Archive 2008 - 2019

Cats

by Martha Ellis
1/19/2011


Found this week was another cat community on Norfolk Street.  Trapping was amazingly easy as we stood and watched the cats enter the trap during daylight hours.  It is extremely helpful if they are not fed the day before trapping and Bumble Bee White Albacore tuna in water is an obvious attraction.


 
We trapped three cats Thursday, one of whom was a repeat.  We released the repeat, reset the trap and VOILA trapped another within minutes.  Friday morning they were taken to the MSPCA SPAY/Neuter clinic in Jamaica Plain by Scott where they were spayed or neutered.  There was one female and one male.  I picked them up at 4:30 p.m. and returned them to their community.  Same day turnaround.


 
So far, we believe we have trapped and spayed or neutered three cats from the Norfolk Street community.  I saw around eight at one time while I was there trapping.  It's hard to tell how many are actually living in the sheds.  We have an appointment Thursday morning, 1/13, to have two more cats examined and spayed or neutered.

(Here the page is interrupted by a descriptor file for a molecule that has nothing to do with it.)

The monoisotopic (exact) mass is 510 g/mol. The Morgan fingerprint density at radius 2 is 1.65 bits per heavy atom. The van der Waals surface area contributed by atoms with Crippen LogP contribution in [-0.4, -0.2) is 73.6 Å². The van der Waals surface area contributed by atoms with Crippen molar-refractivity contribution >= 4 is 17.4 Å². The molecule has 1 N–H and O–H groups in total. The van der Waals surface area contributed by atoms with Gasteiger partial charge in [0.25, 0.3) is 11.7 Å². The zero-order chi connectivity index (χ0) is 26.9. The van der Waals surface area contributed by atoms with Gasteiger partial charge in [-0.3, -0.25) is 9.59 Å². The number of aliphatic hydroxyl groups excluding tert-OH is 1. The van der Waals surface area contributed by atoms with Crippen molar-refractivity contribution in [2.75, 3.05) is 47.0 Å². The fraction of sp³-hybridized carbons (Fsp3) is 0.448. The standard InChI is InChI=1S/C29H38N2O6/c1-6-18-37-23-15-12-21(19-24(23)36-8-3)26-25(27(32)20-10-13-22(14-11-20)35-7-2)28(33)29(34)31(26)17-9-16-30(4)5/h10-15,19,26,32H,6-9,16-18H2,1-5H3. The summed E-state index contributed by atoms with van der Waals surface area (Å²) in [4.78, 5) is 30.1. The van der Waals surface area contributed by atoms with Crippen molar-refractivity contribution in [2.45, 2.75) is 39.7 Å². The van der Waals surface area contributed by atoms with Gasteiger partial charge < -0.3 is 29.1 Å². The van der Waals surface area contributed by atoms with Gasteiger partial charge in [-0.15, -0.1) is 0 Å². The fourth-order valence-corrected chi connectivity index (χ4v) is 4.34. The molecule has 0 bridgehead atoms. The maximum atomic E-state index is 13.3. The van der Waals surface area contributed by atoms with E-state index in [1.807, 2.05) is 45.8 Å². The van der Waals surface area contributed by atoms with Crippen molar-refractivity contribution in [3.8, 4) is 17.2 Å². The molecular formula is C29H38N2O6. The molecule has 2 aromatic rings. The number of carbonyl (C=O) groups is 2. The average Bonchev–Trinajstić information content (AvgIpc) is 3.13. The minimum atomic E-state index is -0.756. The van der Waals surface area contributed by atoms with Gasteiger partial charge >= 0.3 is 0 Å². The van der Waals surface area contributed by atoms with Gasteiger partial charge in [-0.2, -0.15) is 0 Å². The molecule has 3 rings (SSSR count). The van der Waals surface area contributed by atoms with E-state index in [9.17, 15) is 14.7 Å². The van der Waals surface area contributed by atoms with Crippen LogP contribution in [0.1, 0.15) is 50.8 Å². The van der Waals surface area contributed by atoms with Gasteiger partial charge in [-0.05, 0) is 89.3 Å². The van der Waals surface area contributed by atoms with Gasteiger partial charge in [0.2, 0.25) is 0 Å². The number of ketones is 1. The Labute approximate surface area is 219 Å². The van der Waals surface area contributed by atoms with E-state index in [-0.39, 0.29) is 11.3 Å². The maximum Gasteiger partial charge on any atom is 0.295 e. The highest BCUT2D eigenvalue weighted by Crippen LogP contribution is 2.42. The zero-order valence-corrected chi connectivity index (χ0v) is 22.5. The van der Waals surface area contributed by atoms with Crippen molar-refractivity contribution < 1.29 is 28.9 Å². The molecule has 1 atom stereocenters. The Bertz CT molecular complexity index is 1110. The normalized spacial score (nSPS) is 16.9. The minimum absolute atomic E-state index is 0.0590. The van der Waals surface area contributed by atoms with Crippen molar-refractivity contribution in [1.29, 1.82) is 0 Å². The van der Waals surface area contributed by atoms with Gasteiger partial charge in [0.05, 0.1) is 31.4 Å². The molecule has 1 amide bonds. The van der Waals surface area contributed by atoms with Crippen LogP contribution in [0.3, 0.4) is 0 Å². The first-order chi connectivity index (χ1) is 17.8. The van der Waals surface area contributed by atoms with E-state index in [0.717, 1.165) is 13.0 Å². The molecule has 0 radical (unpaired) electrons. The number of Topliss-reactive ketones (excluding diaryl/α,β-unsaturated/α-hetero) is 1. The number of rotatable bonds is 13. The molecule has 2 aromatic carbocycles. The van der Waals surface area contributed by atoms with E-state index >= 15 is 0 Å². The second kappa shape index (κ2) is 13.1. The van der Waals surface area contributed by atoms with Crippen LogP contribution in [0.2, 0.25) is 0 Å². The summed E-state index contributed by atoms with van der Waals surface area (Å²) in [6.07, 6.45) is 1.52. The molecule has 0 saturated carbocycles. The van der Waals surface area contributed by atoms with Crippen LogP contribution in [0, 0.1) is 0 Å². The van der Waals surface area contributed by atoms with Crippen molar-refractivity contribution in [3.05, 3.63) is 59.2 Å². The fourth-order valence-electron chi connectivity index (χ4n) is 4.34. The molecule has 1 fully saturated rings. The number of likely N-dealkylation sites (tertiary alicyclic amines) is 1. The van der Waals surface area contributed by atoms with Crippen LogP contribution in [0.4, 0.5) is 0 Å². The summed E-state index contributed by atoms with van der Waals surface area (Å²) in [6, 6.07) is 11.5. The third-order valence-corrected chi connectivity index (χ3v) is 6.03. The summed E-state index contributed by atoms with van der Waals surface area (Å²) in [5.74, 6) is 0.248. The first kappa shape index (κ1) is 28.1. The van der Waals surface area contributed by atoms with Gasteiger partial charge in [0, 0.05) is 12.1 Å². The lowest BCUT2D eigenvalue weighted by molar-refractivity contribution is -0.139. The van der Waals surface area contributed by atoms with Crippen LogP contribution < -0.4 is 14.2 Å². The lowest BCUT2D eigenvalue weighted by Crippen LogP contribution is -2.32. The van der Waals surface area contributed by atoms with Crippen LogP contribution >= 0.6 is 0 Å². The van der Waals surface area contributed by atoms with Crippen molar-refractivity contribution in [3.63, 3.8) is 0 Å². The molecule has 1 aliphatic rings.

To date eight cats have been spayed or neutered -- six males and two females.
 
Many thanks for your support,
 
Martha
Scott
Lisa
 

Comments (3)

The ones that were trapped, spayed and then released on Concord St. are still a nuisance to the neighborhood. They continue to leave their calling card on my lawn for me to step in and drag into the house before I realize it. Thanks a lot.

Herb Krauss | 2011-01-22 19:57:13

We are working with the Holliston/Ashland Animal Control Officer and the MSPCA. The TNR program, along with the spay or neuter, vaccinates against rabies and distemper, FVRCP vaccination, treatment for flea preventative, ear mite treatment, and dewormer. Basically, the feral cat is given a complete physical and treated as necessary. For more information, go to the http://www.mspca.org/programs/spay-neuter/ Thank-you for your concern. Martha

Martha | 2011-01-21 18:47:30

I am a little confused, you trap them, neuter them and let them free again? Why wouldn't you bring them to a shelter? They are still a danger to the community because they could have rabies or some other diseases.

Sam | 2011-01-21 14:09:27